Edinburgh Nights: Old hand finds comic pulse

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The Independent Online
'Frank'

Lynn Ferguson

Gilded Balloon

BEFORE HER show begins, Lynn Ferguson comes on stage and apologises for not being very good. She makes the audience practise degrees of laughter, then retreats promising: "This isn't the beginning, the beginning will be better than this."

As if she needs to worry. Radiating warmth and charisma, Ferguson is a natural, the kind of comic who could grab the microphone, recite the bus timetable and still have the audience eating out of her hands.

An old hand on the comedy circuit, Ferguson spends much of her year as a compere, artfully stringing together other people's acts, building audiences into a frenzy of anticipation or pacifying baying beer drinkers with some well-chosen gags. And her deceptively laconic opening spiel is less a display of false modesty than a warm-up act to her own show: a smartly self-referential showcase of mock, stock stand-ups hosted by Ferguson herself.

Among the exquisitely observed types are softly spoken Irish wit Michael O'Leary, stand-up virgin Jenny Park, ex-beauty consultant and airhead comedienne Anita Ross, student Rob McCuskell, Butlin boy Billy Murphy and American dyke Al Gore. The gentle parodies of her fellow comics are instantly recognisable: laddish confessional or whimsical observational, Ferguson has the formulas down pat.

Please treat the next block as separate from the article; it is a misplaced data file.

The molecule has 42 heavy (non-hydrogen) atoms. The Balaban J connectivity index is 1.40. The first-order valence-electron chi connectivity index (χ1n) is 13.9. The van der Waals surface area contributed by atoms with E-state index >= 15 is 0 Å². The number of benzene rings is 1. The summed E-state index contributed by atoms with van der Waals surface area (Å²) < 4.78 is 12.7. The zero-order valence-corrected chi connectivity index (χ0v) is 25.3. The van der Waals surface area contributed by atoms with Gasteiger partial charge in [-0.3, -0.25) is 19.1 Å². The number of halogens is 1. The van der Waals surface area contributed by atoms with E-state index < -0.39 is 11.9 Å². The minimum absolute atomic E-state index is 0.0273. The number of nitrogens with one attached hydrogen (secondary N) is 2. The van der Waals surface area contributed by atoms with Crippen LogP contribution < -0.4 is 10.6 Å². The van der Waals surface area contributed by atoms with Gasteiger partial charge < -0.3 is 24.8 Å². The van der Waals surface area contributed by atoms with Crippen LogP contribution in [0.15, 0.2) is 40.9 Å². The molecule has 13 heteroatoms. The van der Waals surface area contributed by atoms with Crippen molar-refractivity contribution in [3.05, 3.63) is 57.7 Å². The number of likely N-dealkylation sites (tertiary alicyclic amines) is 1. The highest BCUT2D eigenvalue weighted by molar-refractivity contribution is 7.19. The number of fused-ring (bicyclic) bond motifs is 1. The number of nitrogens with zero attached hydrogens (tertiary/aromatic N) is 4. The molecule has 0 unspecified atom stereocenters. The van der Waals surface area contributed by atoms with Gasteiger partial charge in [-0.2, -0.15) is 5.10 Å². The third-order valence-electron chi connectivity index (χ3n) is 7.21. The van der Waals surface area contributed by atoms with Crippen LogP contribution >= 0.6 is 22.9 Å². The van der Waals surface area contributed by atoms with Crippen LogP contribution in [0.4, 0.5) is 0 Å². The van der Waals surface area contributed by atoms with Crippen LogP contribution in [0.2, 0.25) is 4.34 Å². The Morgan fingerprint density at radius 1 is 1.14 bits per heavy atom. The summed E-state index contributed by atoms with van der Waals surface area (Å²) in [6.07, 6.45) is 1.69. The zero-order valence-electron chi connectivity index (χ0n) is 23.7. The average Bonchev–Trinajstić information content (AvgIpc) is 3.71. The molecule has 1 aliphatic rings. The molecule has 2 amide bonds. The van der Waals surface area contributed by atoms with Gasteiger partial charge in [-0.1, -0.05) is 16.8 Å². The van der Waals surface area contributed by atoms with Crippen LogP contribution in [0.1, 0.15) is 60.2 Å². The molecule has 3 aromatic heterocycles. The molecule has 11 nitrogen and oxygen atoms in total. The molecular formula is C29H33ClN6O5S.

But Frank isn't just a wicked slice of character comedy - Ferguson's fictional jokers get to tell good gags too. After delivering some desultory dispatches from the sex war, O'Leary tells his audience: "I want to die in my sleep like my father, not screaming like his passengers", while the dim-witted Anita Ross reflects on the valuable lessons learnt in her previous career as a beautician by noting that "fat people use more soap".

Ferguson glues these disparate acts together with her own banter. Reflecting on her career as a stand-up, she paints entertaining descriptions of the terror of her own first gig, the problems of explaining swear words to a sign-language representative at a Labour party conference and the boredom of coming from Cumbernauld - a place, she explains, whose clever tourist slogan reads: "What's it called? Cumbernauld."

If there is one criticism of Ferguson's show, it's that she is perhaps too good a stand-up. Her impressions of Anita, Al and the rest are funny enough but it's when she is on stage playing herself that she shines.

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